• rate this
    +3

    Comment number 227.

    198.Sue Doughcoup

    "My partner is very disappointed with this move. Now there are few advantages being married to me."

    Beautifully put! You're not my missus by any chance, are you?!

  • rate this
    +7

    Comment number 226.

    Tax break for married people, fine. Just give a bigger tax break for single people - costs alot more to live as a single after all. Then what about a bigger tax break for childless people as well what with the world being massively over-populated.
    I'm sure our married , 4x child prime minster will support these ideas.

  • rate this
    -10

    Comment number 225.

    I suppose the govn't want to encourage stable relationships which benefit the raising of children.

    Seems fair enough to me

  • rate this
    -4

    Comment number 224.

    If Dave or any other claimed 'conservative' thinks a couple of hundred quid of OUR OWN money will be a sufficient bribe to make us forget this anti-democratic imposition of gay marriage, they're crazy. This will cost them the election - and the fact that they know this, and are proceeding anyway, shows what a sham this claimed democracy is. Doesn't matter who you vote for, the EU makes the laws.

  • rate this
    -4

    Comment number 223.

    You didn't really expect Cameron or Osborne to give a tax break to married couples did you? They are too busy ensuring we pledge yet billions more to Africa, whilst everyone here can go hang.

  • rate this
    +7

    Comment number 222.

    Marriage is not the glue that holds families and society together, LOVE is... there are too many loveless marriages and tax breaks (or any other 'incentives' for that matter), simply encourage marriage for the wrong reason.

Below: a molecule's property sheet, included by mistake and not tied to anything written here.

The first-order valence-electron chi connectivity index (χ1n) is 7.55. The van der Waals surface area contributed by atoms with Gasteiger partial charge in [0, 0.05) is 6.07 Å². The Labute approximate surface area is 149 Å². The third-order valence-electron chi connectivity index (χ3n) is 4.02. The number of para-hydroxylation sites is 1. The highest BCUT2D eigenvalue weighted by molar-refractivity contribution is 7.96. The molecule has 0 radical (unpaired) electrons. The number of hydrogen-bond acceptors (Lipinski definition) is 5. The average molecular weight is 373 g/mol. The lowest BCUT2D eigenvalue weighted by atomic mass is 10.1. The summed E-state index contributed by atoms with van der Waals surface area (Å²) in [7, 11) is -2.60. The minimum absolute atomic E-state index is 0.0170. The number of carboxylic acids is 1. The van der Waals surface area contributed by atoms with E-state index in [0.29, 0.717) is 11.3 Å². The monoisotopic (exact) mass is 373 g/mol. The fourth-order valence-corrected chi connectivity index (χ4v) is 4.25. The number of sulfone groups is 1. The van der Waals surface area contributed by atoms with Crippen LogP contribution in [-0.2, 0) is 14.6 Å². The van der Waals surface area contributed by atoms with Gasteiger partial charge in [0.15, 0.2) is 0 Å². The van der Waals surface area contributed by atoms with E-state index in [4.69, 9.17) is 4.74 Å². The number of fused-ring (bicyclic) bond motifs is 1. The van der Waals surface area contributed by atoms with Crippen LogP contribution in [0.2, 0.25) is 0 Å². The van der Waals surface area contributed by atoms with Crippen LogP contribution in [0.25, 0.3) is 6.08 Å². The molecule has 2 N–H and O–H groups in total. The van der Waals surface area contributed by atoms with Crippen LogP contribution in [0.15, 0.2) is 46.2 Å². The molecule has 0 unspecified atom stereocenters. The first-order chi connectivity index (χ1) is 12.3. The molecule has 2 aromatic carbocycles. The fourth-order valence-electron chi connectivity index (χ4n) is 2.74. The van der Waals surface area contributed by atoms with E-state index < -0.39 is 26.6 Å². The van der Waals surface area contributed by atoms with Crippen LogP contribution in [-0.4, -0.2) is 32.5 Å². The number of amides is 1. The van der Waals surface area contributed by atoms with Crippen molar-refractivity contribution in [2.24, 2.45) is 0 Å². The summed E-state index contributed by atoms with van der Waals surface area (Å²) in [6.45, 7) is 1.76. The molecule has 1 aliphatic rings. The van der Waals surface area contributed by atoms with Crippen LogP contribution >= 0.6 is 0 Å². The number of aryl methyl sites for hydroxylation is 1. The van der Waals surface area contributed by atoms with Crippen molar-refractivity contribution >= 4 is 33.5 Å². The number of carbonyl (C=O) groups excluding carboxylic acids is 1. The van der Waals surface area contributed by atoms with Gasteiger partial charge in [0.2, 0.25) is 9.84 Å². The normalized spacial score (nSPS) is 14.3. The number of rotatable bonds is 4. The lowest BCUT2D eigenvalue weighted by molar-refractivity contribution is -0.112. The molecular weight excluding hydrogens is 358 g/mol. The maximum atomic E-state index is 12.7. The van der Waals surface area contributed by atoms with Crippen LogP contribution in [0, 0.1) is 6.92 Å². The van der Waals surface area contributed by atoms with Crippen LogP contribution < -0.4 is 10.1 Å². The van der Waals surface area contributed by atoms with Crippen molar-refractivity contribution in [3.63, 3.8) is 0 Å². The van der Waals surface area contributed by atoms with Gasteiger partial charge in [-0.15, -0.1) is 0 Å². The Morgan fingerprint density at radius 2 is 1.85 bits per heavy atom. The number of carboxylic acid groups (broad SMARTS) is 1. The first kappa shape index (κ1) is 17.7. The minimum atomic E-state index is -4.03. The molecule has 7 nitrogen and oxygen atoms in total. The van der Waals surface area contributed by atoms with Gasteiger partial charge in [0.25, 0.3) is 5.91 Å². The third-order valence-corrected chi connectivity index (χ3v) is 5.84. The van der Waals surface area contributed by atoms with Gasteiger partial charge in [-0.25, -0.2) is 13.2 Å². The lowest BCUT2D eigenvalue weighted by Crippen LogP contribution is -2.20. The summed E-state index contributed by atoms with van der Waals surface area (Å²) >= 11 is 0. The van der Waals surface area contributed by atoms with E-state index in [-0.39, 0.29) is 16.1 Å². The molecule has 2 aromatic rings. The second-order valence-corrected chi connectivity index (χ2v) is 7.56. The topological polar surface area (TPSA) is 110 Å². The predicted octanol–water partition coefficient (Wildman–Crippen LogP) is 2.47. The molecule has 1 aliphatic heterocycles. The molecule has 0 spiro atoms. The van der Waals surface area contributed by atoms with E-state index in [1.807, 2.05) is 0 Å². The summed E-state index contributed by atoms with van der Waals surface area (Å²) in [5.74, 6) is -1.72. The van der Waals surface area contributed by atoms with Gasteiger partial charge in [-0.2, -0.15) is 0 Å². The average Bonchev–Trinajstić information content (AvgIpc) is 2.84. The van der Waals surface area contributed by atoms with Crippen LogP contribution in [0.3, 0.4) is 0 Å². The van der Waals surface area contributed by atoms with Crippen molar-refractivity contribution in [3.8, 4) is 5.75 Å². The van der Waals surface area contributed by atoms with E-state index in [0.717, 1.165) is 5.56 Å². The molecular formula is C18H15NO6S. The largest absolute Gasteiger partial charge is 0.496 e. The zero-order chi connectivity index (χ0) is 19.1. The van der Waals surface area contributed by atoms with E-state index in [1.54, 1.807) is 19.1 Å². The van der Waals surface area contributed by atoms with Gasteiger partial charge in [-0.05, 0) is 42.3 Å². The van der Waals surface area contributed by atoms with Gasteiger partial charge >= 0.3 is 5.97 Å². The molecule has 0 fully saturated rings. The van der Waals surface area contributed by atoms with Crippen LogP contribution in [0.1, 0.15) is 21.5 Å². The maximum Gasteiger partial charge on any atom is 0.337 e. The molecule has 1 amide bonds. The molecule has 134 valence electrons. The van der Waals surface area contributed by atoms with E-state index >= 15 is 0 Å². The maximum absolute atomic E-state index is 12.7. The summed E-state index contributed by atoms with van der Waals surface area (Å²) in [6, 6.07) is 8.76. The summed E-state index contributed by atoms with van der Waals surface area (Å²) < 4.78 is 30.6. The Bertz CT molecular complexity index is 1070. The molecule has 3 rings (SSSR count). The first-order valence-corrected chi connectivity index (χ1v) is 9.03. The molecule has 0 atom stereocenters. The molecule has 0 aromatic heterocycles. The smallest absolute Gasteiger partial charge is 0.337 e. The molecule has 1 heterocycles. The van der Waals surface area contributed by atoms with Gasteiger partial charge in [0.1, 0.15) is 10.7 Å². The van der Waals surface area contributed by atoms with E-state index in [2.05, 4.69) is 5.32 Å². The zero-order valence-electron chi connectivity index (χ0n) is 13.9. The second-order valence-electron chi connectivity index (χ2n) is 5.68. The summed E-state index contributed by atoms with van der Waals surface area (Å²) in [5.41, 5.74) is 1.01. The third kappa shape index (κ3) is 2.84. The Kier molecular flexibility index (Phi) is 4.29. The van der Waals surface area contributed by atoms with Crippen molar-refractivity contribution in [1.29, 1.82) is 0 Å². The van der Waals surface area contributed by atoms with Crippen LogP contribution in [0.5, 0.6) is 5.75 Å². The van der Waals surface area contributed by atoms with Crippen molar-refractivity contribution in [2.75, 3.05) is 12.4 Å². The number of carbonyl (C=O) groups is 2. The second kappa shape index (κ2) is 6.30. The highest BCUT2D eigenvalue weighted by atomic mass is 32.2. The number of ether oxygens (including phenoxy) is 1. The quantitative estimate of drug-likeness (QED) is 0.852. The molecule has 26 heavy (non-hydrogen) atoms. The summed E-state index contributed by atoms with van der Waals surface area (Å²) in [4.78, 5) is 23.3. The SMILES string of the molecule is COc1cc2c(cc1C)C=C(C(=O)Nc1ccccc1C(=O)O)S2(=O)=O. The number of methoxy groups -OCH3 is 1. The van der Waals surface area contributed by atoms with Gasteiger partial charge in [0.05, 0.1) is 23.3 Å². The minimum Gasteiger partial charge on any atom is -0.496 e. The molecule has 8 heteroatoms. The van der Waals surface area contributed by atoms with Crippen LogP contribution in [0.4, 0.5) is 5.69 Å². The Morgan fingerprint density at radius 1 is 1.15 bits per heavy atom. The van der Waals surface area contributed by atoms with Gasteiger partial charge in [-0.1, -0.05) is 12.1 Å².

The only reason for anyone to marry is love and that is all kids need to grow up happy & well balanced. Money doesn't come into it!

  • rate this
    +2

    Comment number 221.

    Everything that Mr Cameron does is a knee jerk reaction to something else, it really is scary this man is making choices for us !

  • rate this
    +1

    Comment number 220.

    BBC: "No tax break for married couples"

    What kind of a statement is that? Of course there will be no tax break in the budget, he is saving up to buy votes in 2015 and despite people being hammered now by this government, people are thick enough to fall for it. Why should married couples get a tax break anyway?

  • rate this
    +7

    Comment number 219.

    How about taking even more of the lowest paid out of the tax system instead of giving away money to couples who don't need it like my wife & myself!

  • rate this
    +1

    Comment number 218.

    Marriage this Marriage that!
    Arn,t there more important things for the government to worry about?
    Maybe fixing the economy or the situation in North Africa?
    This is much more important then marriage surely!
    Is there anything happening this week more worthwhile?

  • rate this
    0

    Comment number 217.

    Regards singles and dinkies - birth rates are decreasing and will plummet as families continue to take a financial hiding.
    This won't, of course, affect young females from poorer backgrounds from fasttracking their way to accommodation given that their prospects are severely limited or zero
    We may also need to curb immigration but employers continue to demand ultra low cost ultra flexible labour.

  • rate this
    +2

    Comment number 216.

    I'm angry that equal marriage status for same-sex couples is now suddenly the bait for marriage tax breaks (the two issues have NOTHING to do with each other yet the media (or politicians) have inextricably linked the two together). People who are angry about yet another broken tax pledge might now turn their anger against full and fair equality for same-sex couples.

  • rate this
    0

    Comment number 215.

    @212
    "Boundary changes...Cynical ploy by the Cons again.Anything goes so that they win at any cost"

    As Labour created those boundaries purely to increase their number of winnable seats, I hope you're not suggesting that they are any different?